Jessie-Lynne Kerr Day, a year laterFebruary 22nd, 2012 at 12:19
The Jacksonville Association of Fire Fighters have posted a photo on Facebook that’s being heavily re-shared:
It was year ago today that Jacksonville Mayor John Peyton declared Feb. 22 as Jessie-Lynne Kerr Day, honoring the reporter who worked at the Florida Times-Union for 47 years. Peyton’s declaration was part of a surprise event at the Times-Union to honor Jessie-Lynne’s career. The City Council designated a section of Riverside Avenue as Jessie-Lynne Kerr Parkway, stretching from the Times-Union to Forest Street.
Two months later, on April 28, Jessie-Lynne died of complications from lung cancer. It was two days after her 73rd birthday, or as she would have said, two days into her 74th year.
Jessie-Lynne was a character that fewer newsrooms have now: that curmudgeonly institution of knowledge who had been at the paper longer than many of her colleagues have been alive. She called herself by two nicknames: “Mama Kerr” and “tough old broad.” Depending on the circumstances of your meeting, she could come across as either, or both.
If someone mispronounced Duval County or added more than one L to Philips Highway, we would hear about it. She kept a dictionary on the shelf above her desk, and it came out whenever the word “Caribbean” was used. She’d read the guide on how to say it correctly, though I think she’d read it enough that she had it memorized. But the dictionary gave her authority and proved her point.
But ultimately, she was Mama Kerr, bringing in cookies for birthdays, serving dinner at her son’s fire station, leading newsroom tours. And when the chips were down, she was there.
She was a face of the Times-Union, having been there since March 9, 1964. It was one of her proudest anniversaries.
From a Jacksonville standpoint, she did effect some change. Her story saved the Treaty Oak, effectively leading to the establishment of Treaty Oak Park. She convinced editors to cover a parade for Olympic gold medalist Bob Hayes, which she thought was the first time an African-American appeared on the front page of the Times-Union without committing a crime.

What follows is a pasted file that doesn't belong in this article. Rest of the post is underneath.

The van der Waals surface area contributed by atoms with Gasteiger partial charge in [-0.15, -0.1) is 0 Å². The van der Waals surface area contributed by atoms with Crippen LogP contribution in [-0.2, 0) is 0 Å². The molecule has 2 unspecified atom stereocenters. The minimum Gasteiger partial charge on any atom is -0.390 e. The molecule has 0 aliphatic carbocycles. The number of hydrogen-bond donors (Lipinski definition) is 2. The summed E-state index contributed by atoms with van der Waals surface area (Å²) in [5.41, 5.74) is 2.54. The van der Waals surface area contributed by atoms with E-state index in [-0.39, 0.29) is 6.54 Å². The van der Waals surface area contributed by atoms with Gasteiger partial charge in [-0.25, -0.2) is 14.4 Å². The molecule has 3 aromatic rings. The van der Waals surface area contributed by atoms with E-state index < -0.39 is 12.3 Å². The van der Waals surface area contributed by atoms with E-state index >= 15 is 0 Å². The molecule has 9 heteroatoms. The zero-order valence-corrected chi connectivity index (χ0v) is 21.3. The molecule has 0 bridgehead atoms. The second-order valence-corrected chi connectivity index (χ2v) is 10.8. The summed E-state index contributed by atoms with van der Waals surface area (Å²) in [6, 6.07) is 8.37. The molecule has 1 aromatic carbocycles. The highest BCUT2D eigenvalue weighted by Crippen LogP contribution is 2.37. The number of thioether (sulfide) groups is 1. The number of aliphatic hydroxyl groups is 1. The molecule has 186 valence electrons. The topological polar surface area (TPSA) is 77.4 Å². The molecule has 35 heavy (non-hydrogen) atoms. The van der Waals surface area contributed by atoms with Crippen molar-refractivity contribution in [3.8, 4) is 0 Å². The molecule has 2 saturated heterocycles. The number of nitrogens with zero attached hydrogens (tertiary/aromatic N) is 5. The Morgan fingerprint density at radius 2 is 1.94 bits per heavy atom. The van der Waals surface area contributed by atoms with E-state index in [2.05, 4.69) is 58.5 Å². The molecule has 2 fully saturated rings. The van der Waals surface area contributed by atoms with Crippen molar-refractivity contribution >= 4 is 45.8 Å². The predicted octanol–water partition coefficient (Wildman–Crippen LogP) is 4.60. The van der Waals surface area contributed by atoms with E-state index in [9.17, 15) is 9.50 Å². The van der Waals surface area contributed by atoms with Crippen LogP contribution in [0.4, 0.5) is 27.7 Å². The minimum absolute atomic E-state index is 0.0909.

In the later years, she chronicled her cancer, and in doing so, talked about her alcoholism, her divorce and the suicide of her oldest son. She received several letters throughout her cancer treatment, asking when she’d publish her next update in the paper. Even people who didn’t subscribe to the paper would ask me how she was doing.
For the Times-Union newsroom, Jessie-Lynne was a needed icon because she was a fighter. We saw friends and colleagues take buyouts, or worse, get laid off. We saw even larger cuts at other papers, and many of us feared our journalism careers were going to end prematurely. We had thrown ourselves far from home and our biological families, and so we had to rely on each other.
I spent four and a half years of my formative 20s at the Times-Union. In addition to the “what does it all mean” phase of the mid-to-late 20s, I lost loved ones, experienced family health scares and other big life experiences that tend to scare the shit out of you the first time you experience them. Having my friends at The Times-Union to support me meant the world to me, and while I didn’t ever see Jessie-Lynne outside of work, she was still a part of that fabric.
I needed that “tough old broad.” I needed her to give me a hug at times, and to tell me to suck it up at other times. I needed her cookies, and yes, I needed her corrections on pronunciations.
Just don’t tell her I said so.